The primary social problem associated with the production, use and disposal of lead is lead poisoning. Like animals and plants, human beings are also affected by lead poisoning. In fact, lead poisoning is the oldest recorded occupational disease18and lead is one out of the four metals that can have the most damaging effects on human health. It can enter the human body through uptake of food (65%), water (20%) and air (15%); lead can even enter a foetus through the placenta of the mother which causes serious damage to the nervous system and the brains of unborn children. The effects of lead on the human body include damage caused to the kidneys, liver, brain and nerves; reproductive disorders; seizures; mental retardation; behavioural disorders; lowered IQ in children; high blood pressure and an increase in heart diseases19.Long term exposure to even the tiniest amount of lead can have detrimental health effects. Hence, the main priority of lead producers with regards to health and safety is to protect their workers from being exposed to lead20.

Alternatives

There are alternatives to lead but they differ depending on the original application of lead. For example, plastics have substituted the use of lead in building construction, electrical cable covering, cans and containers. Other metal oxides such as zinc and titanium oxide have replaced the use of lead in oil and water based paints. More recently, tin has replaced lead in solder for the electronics industry as well as new or replacement potable water systems in the U.S.21- this is due to the health effects of lead poisoning. With regards to the most important application of lead, rechargeable batteries, there have not been any approved substitutes to lead due to safety concerns22.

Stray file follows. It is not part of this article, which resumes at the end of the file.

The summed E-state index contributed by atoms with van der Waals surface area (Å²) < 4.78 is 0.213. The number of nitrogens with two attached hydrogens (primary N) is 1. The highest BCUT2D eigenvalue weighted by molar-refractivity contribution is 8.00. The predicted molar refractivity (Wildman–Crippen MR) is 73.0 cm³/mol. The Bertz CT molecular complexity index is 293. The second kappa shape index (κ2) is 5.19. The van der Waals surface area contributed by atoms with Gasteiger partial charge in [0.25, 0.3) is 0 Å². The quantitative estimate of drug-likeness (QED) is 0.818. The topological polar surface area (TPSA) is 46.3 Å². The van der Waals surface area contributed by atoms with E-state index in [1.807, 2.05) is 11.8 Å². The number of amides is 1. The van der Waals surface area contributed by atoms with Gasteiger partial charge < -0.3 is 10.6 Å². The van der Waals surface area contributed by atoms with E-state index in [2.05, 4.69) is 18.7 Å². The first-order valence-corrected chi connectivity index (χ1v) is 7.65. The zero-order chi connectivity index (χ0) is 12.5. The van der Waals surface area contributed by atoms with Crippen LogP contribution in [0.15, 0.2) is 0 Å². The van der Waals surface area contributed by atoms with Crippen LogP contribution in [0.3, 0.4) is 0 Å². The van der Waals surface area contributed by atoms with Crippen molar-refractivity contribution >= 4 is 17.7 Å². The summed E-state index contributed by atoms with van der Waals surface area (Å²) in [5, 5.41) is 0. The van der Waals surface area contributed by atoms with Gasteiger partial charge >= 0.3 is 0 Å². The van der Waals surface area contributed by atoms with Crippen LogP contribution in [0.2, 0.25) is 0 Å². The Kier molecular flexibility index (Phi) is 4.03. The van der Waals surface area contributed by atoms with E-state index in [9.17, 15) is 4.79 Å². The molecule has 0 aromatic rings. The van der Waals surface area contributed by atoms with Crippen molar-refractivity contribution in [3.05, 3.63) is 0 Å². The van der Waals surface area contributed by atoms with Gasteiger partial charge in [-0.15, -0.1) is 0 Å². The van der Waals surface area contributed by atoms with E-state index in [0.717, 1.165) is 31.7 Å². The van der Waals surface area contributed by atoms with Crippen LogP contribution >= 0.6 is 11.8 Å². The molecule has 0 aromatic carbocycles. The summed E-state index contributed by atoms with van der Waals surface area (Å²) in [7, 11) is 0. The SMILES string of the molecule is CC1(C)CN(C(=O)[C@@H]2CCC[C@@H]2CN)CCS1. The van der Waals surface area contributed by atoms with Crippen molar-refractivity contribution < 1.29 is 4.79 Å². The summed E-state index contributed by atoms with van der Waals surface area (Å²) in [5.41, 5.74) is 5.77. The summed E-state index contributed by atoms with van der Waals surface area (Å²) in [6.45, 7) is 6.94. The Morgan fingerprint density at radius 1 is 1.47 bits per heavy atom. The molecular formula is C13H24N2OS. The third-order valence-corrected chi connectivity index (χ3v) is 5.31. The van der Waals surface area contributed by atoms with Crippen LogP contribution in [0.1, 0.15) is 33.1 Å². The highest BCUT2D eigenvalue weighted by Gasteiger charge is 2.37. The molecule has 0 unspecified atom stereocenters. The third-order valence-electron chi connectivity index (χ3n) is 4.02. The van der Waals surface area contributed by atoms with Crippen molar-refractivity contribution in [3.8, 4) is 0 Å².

Outlook

On the supply side, it is predicted that there will still be a surplus of lead in 2011 and 2012. However, forecasts indicate that this will not be a significant surplus, at least in 2011, due to the closure of several lead mines in Australia (following the floods and cyclone Yasi) as well as the reduction in the production of lead in China23. With regards to lead supply in the long term, an article in the New Scientist states that the supply of lead is estimated to run out in 42 years based on the use rates of lead before 200724whereas environmental analyst Lester Brown suggests otherwise- using an extrapolation of 2% growth per year, lead could run out within 18 years25. However, this does not currently pose as a severe issue given then lead recycling rates are extremely high in comparison to other base metals.
On the demand side, China’s Ministry of Environmental Protection has recently ordered almost 1,000 lead-acid battery producers to suspend production temporarily- some even permanently. This will have some impact on the lead industry given that China’s battery production accounts for about 80% of the country’s domestic lead demand as well as 45% of global lead demand26.


WRF Resource Snapshot (6) has been compiled by Natasha Chan. She would greatly appreciate corrections, suggestions or other remarks, which could improve this document. Suggestions for which other resources to choose are also welcome. Natasha can be reached through info@worldresourcesforum.org.